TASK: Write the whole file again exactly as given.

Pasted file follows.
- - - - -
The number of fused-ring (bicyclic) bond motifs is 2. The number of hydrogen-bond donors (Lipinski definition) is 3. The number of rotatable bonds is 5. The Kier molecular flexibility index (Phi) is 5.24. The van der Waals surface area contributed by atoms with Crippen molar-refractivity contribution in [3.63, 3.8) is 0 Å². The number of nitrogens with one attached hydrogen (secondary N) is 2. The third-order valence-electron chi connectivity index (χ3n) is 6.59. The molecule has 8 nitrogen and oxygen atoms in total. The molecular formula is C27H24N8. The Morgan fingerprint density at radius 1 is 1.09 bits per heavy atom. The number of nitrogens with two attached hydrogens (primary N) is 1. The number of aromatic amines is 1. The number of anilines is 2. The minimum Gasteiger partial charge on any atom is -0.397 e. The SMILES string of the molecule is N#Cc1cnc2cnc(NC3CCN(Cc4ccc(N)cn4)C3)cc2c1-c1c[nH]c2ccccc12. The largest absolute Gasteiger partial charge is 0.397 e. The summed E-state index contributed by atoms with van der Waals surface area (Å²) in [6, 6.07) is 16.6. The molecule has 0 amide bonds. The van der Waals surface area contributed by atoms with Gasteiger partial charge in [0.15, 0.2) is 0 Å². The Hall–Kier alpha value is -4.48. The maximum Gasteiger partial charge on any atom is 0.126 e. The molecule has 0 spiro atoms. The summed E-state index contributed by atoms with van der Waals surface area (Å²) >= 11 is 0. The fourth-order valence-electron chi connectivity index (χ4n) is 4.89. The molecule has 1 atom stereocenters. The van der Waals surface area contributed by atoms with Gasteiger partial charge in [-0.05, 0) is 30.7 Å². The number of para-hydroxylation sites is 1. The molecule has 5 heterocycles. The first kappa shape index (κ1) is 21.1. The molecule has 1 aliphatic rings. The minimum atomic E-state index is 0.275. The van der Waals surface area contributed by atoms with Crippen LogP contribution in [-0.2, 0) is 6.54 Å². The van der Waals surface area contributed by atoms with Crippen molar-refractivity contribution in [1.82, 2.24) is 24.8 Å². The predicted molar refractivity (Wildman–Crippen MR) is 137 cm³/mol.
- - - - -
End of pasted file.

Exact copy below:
The number of fused-ring (bicyclic) bond motifs is 2. The number of hydrogen-bond donors (Lipinski definition) is 3. The number of rotatable bonds is 5. The Kier molecular flexibility index (Phi) is 5.24. The van der Waals surface area contributed by atoms with Crippen molar-refractivity contribution in [3.63, 3.8) is 0 Å². The number of nitrogens with one attached hydrogen (secondary N) is 2. The third-order valence-electron chi connectivity index (χ3n) is 6.59. The molecule has 8 nitrogen and oxygen atoms in total. The molecular formula is C27H24N8. The Morgan fingerprint density at radius 1 is 1.09 bits per heavy atom. The number of nitrogens with two attached hydrogens (primary N) is 1. The number of aromatic amines is 1. The number of anilines is 2. The minimum Gasteiger partial charge on any atom is -0.397 e. The SMILES string of the molecule is N#Cc1cnc2cnc(NC3CCN(Cc4ccc(N)cn4)C3)cc2c1-c1c[nH]c2ccccc12. The largest absolute Gasteiger partial charge is 0.397 e. The summed E-state index contributed by atoms with van der Waals surface area (Å²) in [6, 6.07) is 16.6. The molecule has 0 amide bonds. The van der Waals surface area contributed by atoms with Gasteiger partial charge in [0.15, 0.2) is 0 Å². The Hall–Kier alpha value is -4.48. The maximum Gasteiger partial charge on any atom is 0.126 e. The molecule has 0 spiro atoms. The summed E-state index contributed by atoms with van der Waals surface area (Å²) >= 11 is 0. The fourth-order valence-electron chi connectivity index (χ4n) is 4.89. The molecule has 1 atom stereocenters. The van der Waals surface area contributed by atoms with Gasteiger partial charge in [-0.05, 0) is 30.7 Å². The number of para-hydroxylation sites is 1. The molecule has 5 heterocycles. The first kappa shape index (κ1) is 21.1. The molecule has 1 aliphatic rings. The minimum atomic E-state index is 0.275. The van der Waals surface area contributed by atoms with Crippen LogP contribution in [-0.2, 0) is 6.54 Å². The van der Waals surface area contributed by atoms with Crippen molar-refractivity contribution in [1.82, 2.24) is 24.8 Å². The predicted molar refractivity (Wildman–Crippen MR) is 137 cm³/mol.